During the HHS Ignite Accelerator program boot camp, Ahadpour’s team was coached and mentored in human-centered design and entrepreneurial methods. The HHS Ignite Accelerator program helped Ahadpour’s team to use the feedback from the injection drug users, health department staff and first responders in West Baltimore to develop a solution that would meet their needs.
As a result of the HHS Ignite Accelerator program, Ahadpour and her team developed ROAR, Rapid Opioid Alert & Response, an overdose electronic monitoring system that is based on 911 data. Local health departments, after they get an email alert about an overdose spike, can use this information to quickly respond to overdoses in the communities. ROAR also provides the health departments with information for the injection drug user community about addiction resources, including where to get Naloxone, a drug that can help save heroin overdose victims in most cases if administered quickly.
After the HHS Ignite Accelerator Program
The leadership of the Washington-Baltimore High Intensity Drug Trafficking Area (WB HIDTA) got wind of Ahadpour’s project and they liked what they heard.
“It’s really about the data. How can we share data to protect, support and save lives? Our mission is to help local law enforcement. It’s about how we can support them through intelligence. But we’re also the only one [HIDTA] that receives funding for drug treatment, so we find ourselves as a bridge between public health and law enforcement,” said Jeff Beeson, the deputy director at WB HIDTA.
Beeson said that the director of the HIDTA, was interested in the SAMHSA team’s work on ROAR and brought them in to discuss. The WB HIDTA was already in the process of geomapping opioid-related overdoses through their Overdose Detection Mapping Application Program (ODMAP).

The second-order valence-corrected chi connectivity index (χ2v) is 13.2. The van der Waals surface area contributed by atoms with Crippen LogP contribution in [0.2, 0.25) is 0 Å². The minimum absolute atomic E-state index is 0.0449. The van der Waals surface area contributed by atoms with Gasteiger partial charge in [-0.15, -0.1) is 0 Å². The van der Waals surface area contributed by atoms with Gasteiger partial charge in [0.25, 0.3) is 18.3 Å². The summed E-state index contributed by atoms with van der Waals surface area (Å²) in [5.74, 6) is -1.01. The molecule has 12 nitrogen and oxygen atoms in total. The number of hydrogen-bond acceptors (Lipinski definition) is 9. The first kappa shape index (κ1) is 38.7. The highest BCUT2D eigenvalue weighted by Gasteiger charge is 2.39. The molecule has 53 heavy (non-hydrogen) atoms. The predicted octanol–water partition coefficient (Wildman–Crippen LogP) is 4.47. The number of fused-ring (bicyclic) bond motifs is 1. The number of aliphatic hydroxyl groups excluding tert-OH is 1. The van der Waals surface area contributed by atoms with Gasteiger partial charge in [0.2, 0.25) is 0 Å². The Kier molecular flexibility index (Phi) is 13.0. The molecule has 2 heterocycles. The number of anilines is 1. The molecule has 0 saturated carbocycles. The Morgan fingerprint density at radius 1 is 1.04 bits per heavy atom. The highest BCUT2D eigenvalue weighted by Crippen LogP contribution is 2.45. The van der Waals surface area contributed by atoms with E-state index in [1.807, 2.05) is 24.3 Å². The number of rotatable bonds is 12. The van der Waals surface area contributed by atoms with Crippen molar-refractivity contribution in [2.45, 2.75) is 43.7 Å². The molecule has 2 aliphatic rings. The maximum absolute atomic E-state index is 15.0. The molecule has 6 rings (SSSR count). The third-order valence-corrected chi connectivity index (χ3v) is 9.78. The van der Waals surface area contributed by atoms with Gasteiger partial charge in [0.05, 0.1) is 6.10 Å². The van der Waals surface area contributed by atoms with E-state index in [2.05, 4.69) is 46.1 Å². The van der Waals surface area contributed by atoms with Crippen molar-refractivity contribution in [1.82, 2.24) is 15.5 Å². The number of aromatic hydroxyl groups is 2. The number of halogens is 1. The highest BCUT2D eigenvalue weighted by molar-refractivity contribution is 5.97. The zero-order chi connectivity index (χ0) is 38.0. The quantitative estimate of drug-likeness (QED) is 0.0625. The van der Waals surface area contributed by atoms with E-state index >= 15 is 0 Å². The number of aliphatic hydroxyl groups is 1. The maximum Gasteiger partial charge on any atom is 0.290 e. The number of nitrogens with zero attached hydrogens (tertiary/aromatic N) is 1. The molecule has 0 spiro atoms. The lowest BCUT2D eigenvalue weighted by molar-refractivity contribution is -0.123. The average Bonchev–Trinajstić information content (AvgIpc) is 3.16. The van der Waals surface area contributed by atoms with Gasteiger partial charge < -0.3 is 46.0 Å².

The WB HIDTA team had the data and the SAMHSA team had an alert system, so they joined forces to scale up ROAR. As a result of the partnership between the WB HIDTA and the SAMHSA’s team, the ROAR platform is now available on mobile devices through an app. First responders can use the app to report whenever Naloxone is administered. This real time reporting by first responders into the app allows for the public health departments that work with injection drug users to quickly alert their communities that there is tainted heroin in the area. The teams piloted the system for about six weeks earlier this year in Baltimore City, Anne Arundel County, Maryland and two counties in West Virginia. They are now expanding into counties in South Carolina and in Florida, which just passed a bill (HB 249) that authorizes the data collection and specifically mentions ODMAP.
What Beeson and his colleagues have found is that by analyzing the overdose data, patterns emerge.
“We are drawing correlations. If this county has a spike, then we know that this other county is going to have a spike,” Beeson said, adding that Fire and EMS departments are using the data to plan ahead and becoming more proactive in responding to drug overdoses.
Opioid overdoses across the country remain at epidemic proportions, but Ahadpour is hopeful that ROAR, as it is scaled up and modified, can be a helpful tool for patients and providers. Beeson has traveled across the country to discuss ODMAP and ROAR and has more than 200 presentations under his belt, most recently in Ohio and Kentucky. Beeson has 60 teaming agreements signed with counties and municipalities to use ODMAP and ROAR and expects to have the app up and running in an additional 40 counties within six months.